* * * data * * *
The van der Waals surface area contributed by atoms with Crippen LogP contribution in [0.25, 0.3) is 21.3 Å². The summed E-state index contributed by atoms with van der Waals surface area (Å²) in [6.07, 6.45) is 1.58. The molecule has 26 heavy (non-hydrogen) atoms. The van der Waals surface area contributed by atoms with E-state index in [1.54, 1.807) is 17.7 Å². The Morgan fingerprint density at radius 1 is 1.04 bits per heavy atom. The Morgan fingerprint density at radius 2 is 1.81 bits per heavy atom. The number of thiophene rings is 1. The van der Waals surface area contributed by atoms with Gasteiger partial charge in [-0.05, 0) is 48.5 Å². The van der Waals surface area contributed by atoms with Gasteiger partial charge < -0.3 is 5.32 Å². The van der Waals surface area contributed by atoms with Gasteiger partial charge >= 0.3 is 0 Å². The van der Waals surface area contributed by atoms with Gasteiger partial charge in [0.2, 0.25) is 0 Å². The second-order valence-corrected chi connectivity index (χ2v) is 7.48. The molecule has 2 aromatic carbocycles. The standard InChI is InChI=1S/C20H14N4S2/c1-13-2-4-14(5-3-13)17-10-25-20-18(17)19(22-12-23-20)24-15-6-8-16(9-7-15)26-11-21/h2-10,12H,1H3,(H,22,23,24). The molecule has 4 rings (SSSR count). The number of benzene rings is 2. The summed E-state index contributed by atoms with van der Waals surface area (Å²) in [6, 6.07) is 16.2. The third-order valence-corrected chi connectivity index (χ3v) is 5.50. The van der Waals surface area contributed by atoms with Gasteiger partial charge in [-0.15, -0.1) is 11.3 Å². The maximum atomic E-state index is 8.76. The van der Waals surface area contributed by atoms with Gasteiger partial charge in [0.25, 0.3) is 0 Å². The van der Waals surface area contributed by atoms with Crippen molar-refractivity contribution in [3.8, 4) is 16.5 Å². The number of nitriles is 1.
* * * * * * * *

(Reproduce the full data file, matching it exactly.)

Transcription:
The van der Waals surface area contributed by atoms with Crippen LogP contribution in [0.25, 0.3) is 21.3 Å². The summed E-state index contributed by atoms with van der Waals surface area (Å²) in [6.07, 6.45) is 1.58. The molecule has 26 heavy (non-hydrogen) atoms. The van der Waals surface area contributed by atoms with E-state index in [1.54, 1.807) is 17.7 Å². The Morgan fingerprint density at radius 1 is 1.04 bits per heavy atom. The Morgan fingerprint density at radius 2 is 1.81 bits per heavy atom. The number of thiophene rings is 1. The van der Waals surface area contributed by atoms with Gasteiger partial charge in [-0.05, 0) is 48.5 Å². The van der Waals surface area contributed by atoms with Gasteiger partial charge < -0.3 is 5.32 Å². The van der Waals surface area contributed by atoms with Gasteiger partial charge >= 0.3 is 0 Å². The van der Waals surface area contributed by atoms with Gasteiger partial charge in [0.2, 0.25) is 0 Å². The second-order valence-corrected chi connectivity index (χ2v) is 7.48. The molecule has 2 aromatic carbocycles. The standard InChI is InChI=1S/C20H14N4S2/c1-13-2-4-14(5-3-13)17-10-25-20-18(17)19(22-12-23-20)24-15-6-8-16(9-7-15)26-11-21/h2-10,12H,1H3,(H,22,23,24). The molecule has 4 rings (SSSR count). The number of benzene rings is 2. The summed E-state index contributed by atoms with van der Waals surface area (Å²) in [6, 6.07) is 16.2. The third-order valence-corrected chi connectivity index (χ3v) is 5.50. The van der Waals surface area contributed by atoms with Gasteiger partial charge in [-0.15, -0.1) is 11.3 Å². The maximum atomic E-state index is 8.76. The van der Waals surface area contributed by atoms with Gasteiger partial charge in [0.25, 0.3) is 0 Å². The van der Waals surface area contributed by atoms with Crippen molar-refractivity contribution in [3.8, 4) is 16.5 Å². The number of nitriles is 1.